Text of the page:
A Celebration of Local Foods by Edible Communities (Interview Included)

“Throughout the country, Americans are discovering the joys of eating locally—whether shopping at their local farmer’s market, joining a community supported agriculture group (CSA), or supporting local artisans.” In the gorgeous new book EDIBLE: A Celebration of Local Foods, Edible co-founders Tracey Ryder and Carole Topalian present some of North America’s local food heroes and traditions.

[social_buttons] Edible Communities, Inc. is an earth-friendly network guide of regional food magazines in the United States and Canada that celebrating place-based foods with compelling stories about and recipes from farmers, fisherman, chefs, and food artisans with an emphasis on sustainable agriculture, small family farmers, and amazing artisanal items.

The company’s cofounders, Tracey Ryder (author), and Carole Topalian (photographer), started their first Edible publication in 2002 with, Edible Ojai; and now the two proudly publish in 65 distinct regions in North America, from Vermont to Hawaii, with plans to reach 70 in 2010.

Keep reading for the awesome interview we just did with Tracey Ryder. 

In the book Edible you highlight stories from around the nation including the Northeast, Southeast, Southwest, California and the West, the Pacific Northwest, and the Midwest. Out of each region which stories really stand out for you? Any fun stories to share from your visits and interviews?

Northeast: We love the story about Coonamessett Farm on Cape Cod – it’s written by one of our all-time favorite writers, Tom Dott, who is a regular contributor to Edible Cape Cod. While we love all of Tom’s writing, his humor pieces are really very funny and are a bright spot in our day each time we get to read one of them!

Southeast: “Growing Grains of Gold: Carolina Plantation Rice,” by Ford Walpole:

Southwest: “The Gentle Giant: Chef Greg LaPrad of Quiessence”

California and the West: “A Portrait of the Farmer as a Young Man,” by Andy Griffin

Pacific Northwest: “A Force for all Seasons: Tilth’s Maria Hines Does the Right Thing” – Maria Hines went on to win a James Beard Award last year and is a legend in the Seattle area – we love her!
Midwest: We love the story about Seed Savers Exchange – it’s an amazing place and the work they do is equally as amazing.

We have so many fun stories doing these trips, it’s hard to pick just one but we were at Quiessence for my 38th birthday dinner and Chef Greg La Prad was kind enough to put up with us being very loud (our Board of Directors meeting was held in Phoenix that week, so they all joined us for my b’day dinner) – the food & wine selections were amazing, as is the setting, since the restaurant is at The Farm at South Mountain. The meal Greg cooked for us that night qualifies as one of the TOP FIVE of my lifetime and I’ve had the pleasure of eating some really wonderful food.

I love how the book shares recipes for Summer, Fall, Winter and Spring! Will you highlight some of your favorite seasonal recipes?

The stuffed Poblanos w/shrimp and goat cheese, the sweet corn fritters, and Doug Langeland’s lobster rolls (you haven’t lived until you’ve tasted those)!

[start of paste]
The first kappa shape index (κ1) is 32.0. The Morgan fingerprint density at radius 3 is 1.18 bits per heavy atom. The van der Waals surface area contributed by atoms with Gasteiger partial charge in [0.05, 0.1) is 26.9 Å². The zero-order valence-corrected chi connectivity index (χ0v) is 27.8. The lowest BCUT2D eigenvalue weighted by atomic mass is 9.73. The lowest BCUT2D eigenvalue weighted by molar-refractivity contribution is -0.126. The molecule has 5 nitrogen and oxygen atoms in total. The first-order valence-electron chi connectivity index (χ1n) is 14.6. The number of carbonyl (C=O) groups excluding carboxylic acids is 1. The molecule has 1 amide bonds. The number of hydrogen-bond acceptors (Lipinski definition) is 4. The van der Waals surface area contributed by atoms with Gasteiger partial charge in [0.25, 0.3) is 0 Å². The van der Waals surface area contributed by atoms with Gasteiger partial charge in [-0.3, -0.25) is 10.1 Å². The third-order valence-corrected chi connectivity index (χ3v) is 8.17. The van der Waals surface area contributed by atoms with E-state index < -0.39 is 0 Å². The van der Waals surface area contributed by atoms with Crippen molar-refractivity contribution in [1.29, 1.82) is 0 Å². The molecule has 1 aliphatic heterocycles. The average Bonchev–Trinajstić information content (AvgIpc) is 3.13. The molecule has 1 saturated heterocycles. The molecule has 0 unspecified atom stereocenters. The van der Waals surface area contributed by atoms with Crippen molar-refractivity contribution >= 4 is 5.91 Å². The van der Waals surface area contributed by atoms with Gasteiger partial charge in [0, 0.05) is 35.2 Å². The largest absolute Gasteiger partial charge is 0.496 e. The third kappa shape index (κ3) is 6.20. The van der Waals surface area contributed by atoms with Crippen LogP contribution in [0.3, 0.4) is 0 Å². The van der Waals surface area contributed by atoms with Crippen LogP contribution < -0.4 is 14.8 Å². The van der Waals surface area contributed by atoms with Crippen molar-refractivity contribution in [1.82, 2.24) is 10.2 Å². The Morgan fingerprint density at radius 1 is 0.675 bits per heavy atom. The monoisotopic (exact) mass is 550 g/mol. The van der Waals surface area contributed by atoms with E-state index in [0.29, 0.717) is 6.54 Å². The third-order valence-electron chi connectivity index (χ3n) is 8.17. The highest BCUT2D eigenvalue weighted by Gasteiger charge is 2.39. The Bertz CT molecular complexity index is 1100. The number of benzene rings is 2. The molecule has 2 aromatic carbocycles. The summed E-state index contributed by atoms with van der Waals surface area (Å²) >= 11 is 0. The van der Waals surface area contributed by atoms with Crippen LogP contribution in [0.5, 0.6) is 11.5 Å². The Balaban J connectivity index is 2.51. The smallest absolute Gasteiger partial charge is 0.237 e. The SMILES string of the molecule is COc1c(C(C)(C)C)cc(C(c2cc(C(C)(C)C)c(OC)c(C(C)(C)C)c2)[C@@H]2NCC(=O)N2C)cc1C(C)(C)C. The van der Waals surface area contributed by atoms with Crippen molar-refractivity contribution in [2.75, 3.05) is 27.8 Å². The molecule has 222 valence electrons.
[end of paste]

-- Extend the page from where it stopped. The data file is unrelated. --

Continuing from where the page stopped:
With local food awareness on the rise, which organizations (online) and places (in your opinion) are doing the best at helping us find ways to give back to our local communities?

There are so many, this is impossible to answer but in terms of helping folks grow better food (the most local of all food, since it comes from their own backyard), there are two standouts: Native Seed/SEARCH in Tucson and Seed Savers Exchange in Iowa – both do an amazing job at preserving native foods and heirlooms and have amazing product and seed lines available to the public.

The Edible blog rocks as does the audio blog! Please point us to some of your favorite posts and site features? The Edible Radio interview with Joan Gussow:

(episode #17) is a highlight of all posts to date and Tom Philpott’s new show on Edible Radio (premiering now at episode #18) is a terrific edition to our lineup.

Edible is currently the leader in local food awareness, how do you see Edible Communities growing and blossoming in the future, say by 2020? We try to think in 3 to 5 year segments instead of 10 but we plan to continue growing as we are now (at a rate of 12 magazine per year), and also plan to expand our web and radio presence a lot. We also intend to do our own book program and add TV in the near future.

Thanks Tracey!

More on this book:

“EDIBLE is divided into two distinct sections. The first, “Edible Stories,” profiles local heroes who are making a difference in their communities. With inspiring portraits of North America’s distinct culinary regions are included: Northeast (including Toronto), Southeast, Southwest, California and The West, Pacific Northwest (including Vancouver), and Midwest.

The second section, “Edible Recipes” showcases the distinct culinary character of each of the six regions through 80 recipes featuring the best of what each season and region has to offer. The recipes are organized seasonally…”

Written by lucille

One Comment

Leave a Reply

One Ping

  1. Pingback:

Leave a Reply

Your email address will not be published. Required fields are marked *

Ten Ways to Reduce Your Toddler's Ecological Footprint

Do Glyphosate-Resistant Weeds Pose a Problem for Farmers Using Roundup?